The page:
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Neurofibromatosis Type I (NF1)

  1. David Viskochil

Published Online: 15 SEP 2009

DOI: 10.1002/9780470015902.a0005534.pub2



How to Cite

Viskochil, D. 2009. Neurofibromatosis Type I (NF1). eLS. .

Author Information

  1. University of Utah, Salt Lake City, Utah, USA

Publication History

  1. Published Online: 15 SEP 2009


Neurofibromatosis type I (NF1) is a common, autosomal dominant condition that manifests as multiple café-au-lait spots, peripheral nerve sheath tumours, optic nerve pathway tumours, orthopaedic abnormalities and learning disabilities. The gene for NF1 encodes neurofibromin, a RasGTPase activating protein (RasGAP) that activates the intrinsic GTPase of Ras and negatively regulates its role in signal transduction. As a tumour suppressor, inactivating mutations in NF1 lead to increased intracellular Ras signalling. Other components of the Ras-MAP (mitogen-activated protein) kinase pathway are now known to be involved in other genetic conditions including Noonan syndrome, Costello syndrome, Cardio-facial-cutaneous syndrome and Legius syndrome. NF1 is a neurocutaneous disorder that is a paradigm for many principles in the practice of medical genetics: variable clinical expressivity, penetrance, pleiotropy, age-dependent clinical expression and mosaicism. The development of inhibitors of the Ras-MAPK pathway, and other Ras-connected pathways, opens new avenues of therapeutic intervention for myriad complications of this disorder.

Key concepts

  • Tumour suppressor: The NF1 gene loosely fits the paradigm of the “two-hit” model of tumour suppressor in that somatic inactivation of a haploinsufficient gene in a subset of cells leads to tumour development.

  • Variability of clinical expressivity: NF1 demonstrates multiple phenotypes, even in the same family where all affected individuals have the identical gene mutation.

  • Age-related penetrance: The clinical manifestations of NF1 arise at different ages and the condition is fully penetrant in adults.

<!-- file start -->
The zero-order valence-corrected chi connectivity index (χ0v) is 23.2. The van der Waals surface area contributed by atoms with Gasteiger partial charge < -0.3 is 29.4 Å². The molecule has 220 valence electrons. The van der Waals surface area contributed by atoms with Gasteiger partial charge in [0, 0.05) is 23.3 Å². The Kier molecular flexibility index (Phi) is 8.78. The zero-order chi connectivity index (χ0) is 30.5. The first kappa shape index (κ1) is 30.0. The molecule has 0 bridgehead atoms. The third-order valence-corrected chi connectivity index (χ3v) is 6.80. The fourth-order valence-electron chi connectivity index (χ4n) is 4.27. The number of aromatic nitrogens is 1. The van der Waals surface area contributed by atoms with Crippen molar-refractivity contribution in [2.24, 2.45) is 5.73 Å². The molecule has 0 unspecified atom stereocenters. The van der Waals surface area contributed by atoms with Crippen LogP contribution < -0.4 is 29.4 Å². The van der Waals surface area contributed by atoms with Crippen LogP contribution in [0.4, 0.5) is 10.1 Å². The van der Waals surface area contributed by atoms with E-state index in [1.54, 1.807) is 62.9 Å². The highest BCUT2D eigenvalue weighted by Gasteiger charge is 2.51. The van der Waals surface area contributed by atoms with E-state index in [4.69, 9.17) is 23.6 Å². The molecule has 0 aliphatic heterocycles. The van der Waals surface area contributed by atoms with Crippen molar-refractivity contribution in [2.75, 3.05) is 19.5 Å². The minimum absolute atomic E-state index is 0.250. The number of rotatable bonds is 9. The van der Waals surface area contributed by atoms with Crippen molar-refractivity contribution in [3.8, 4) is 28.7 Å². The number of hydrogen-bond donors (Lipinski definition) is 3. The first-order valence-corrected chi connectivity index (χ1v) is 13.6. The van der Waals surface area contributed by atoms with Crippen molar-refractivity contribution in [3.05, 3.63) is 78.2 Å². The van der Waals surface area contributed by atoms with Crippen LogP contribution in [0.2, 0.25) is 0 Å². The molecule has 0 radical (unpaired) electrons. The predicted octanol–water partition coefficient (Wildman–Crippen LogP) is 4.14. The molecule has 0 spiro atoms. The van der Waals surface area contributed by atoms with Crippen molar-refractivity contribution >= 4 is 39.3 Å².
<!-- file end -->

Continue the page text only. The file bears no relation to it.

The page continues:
• Genomic structure: The NF1 gene is traditional in its gene structure, yet there are unique features including embedded genes transcribed in the opposite orientation and multiple disease-causing translocation breakpoints.

  • Value of diagnostic criteria: NF1 is one of the few genetic conditions that can be diagnosed by the application of seven diagnostic criteria.

  • Mosaicism: NF1 has a high sporadic incidence, and somatic mutations occurring in early pregnancy can lead to a mosaic clinical presentation evident by skin manifestations.

  • Positional cloning: The NF1 gene was identified by application of genetic and physical mapping techniques.

  • Animal models: Animal models, particularly the conditional mice, have been instrumental in furthering our understanding of this condition.

  • Integration of kinase pathways: The Ras-MAPK pathway is integrated in the intracellular network of signalling that includes growth factor receptors at the cell membrane.

  • Pathophysiology: The understanding of the biochemical pathway and processes leading to tumour formation have led to the design and application of specific therapeutics that would not otherwise have been considered in the treatment of NF1.


  • café-au-lait spots;
  • neurofibroma;
  • autosomal dominant;
  • variable expressivity;
  • Ras signal transduction